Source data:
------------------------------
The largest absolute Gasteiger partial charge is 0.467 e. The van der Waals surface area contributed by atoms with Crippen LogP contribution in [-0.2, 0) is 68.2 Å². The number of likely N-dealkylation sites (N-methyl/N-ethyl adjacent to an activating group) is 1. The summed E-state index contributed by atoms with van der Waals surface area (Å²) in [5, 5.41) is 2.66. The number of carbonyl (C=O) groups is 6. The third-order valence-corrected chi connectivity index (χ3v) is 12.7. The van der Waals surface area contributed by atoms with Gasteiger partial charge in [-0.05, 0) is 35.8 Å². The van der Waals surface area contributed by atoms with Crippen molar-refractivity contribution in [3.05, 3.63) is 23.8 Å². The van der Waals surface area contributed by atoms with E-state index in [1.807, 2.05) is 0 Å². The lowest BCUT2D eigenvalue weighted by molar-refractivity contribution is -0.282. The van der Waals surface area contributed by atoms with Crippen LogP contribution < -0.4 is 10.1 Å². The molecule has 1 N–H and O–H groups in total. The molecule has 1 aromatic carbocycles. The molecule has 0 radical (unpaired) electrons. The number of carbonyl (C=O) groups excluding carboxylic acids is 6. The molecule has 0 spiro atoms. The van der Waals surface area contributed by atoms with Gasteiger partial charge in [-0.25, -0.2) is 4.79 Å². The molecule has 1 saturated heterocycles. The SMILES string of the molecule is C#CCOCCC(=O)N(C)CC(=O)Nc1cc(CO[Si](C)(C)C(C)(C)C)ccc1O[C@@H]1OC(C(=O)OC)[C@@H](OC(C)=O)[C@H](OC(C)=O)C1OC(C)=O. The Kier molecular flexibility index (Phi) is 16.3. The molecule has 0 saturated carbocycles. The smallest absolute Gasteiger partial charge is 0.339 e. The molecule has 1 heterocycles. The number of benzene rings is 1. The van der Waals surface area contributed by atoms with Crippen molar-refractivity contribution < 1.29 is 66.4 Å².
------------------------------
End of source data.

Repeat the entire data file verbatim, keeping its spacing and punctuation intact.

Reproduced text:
The largest absolute Gasteiger partial charge is 0.467 e. The van der Waals surface area contributed by atoms with Crippen LogP contribution in [-0.2, 0) is 68.2 Å². The number of likely N-dealkylation sites (N-methyl/N-ethyl adjacent to an activating group) is 1. The summed E-state index contributed by atoms with van der Waals surface area (Å²) in [5, 5.41) is 2.66. The number of carbonyl (C=O) groups is 6. The third-order valence-corrected chi connectivity index (χ3v) is 12.7. The van der Waals surface area contributed by atoms with Gasteiger partial charge in [-0.05, 0) is 35.8 Å². The van der Waals surface area contributed by atoms with Crippen molar-refractivity contribution in [3.05, 3.63) is 23.8 Å². The van der Waals surface area contributed by atoms with E-state index in [1.807, 2.05) is 0 Å². The lowest BCUT2D eigenvalue weighted by molar-refractivity contribution is -0.282. The van der Waals surface area contributed by atoms with Crippen LogP contribution < -0.4 is 10.1 Å². The molecule has 1 N–H and O–H groups in total. The molecule has 1 aromatic carbocycles. The molecule has 0 radical (unpaired) electrons. The number of carbonyl (C=O) groups excluding carboxylic acids is 6. The molecule has 0 spiro atoms. The van der Waals surface area contributed by atoms with Gasteiger partial charge in [-0.25, -0.2) is 4.79 Å². The molecule has 1 saturated heterocycles. The SMILES string of the molecule is C#CCOCCC(=O)N(C)CC(=O)Nc1cc(CO[Si](C)(C)C(C)(C)C)ccc1O[C@@H]1OC(C(=O)OC)[C@@H](OC(C)=O)[C@H](OC(C)=O)C1OC(C)=O. The Kier molecular flexibility index (Phi) is 16.3. The molecule has 0 saturated carbocycles. The smallest absolute Gasteiger partial charge is 0.339 e. The molecule has 1 heterocycles. The number of benzene rings is 1. The van der Waals surface area contributed by atoms with Crippen molar-refractivity contribution < 1.29 is 66.4 Å².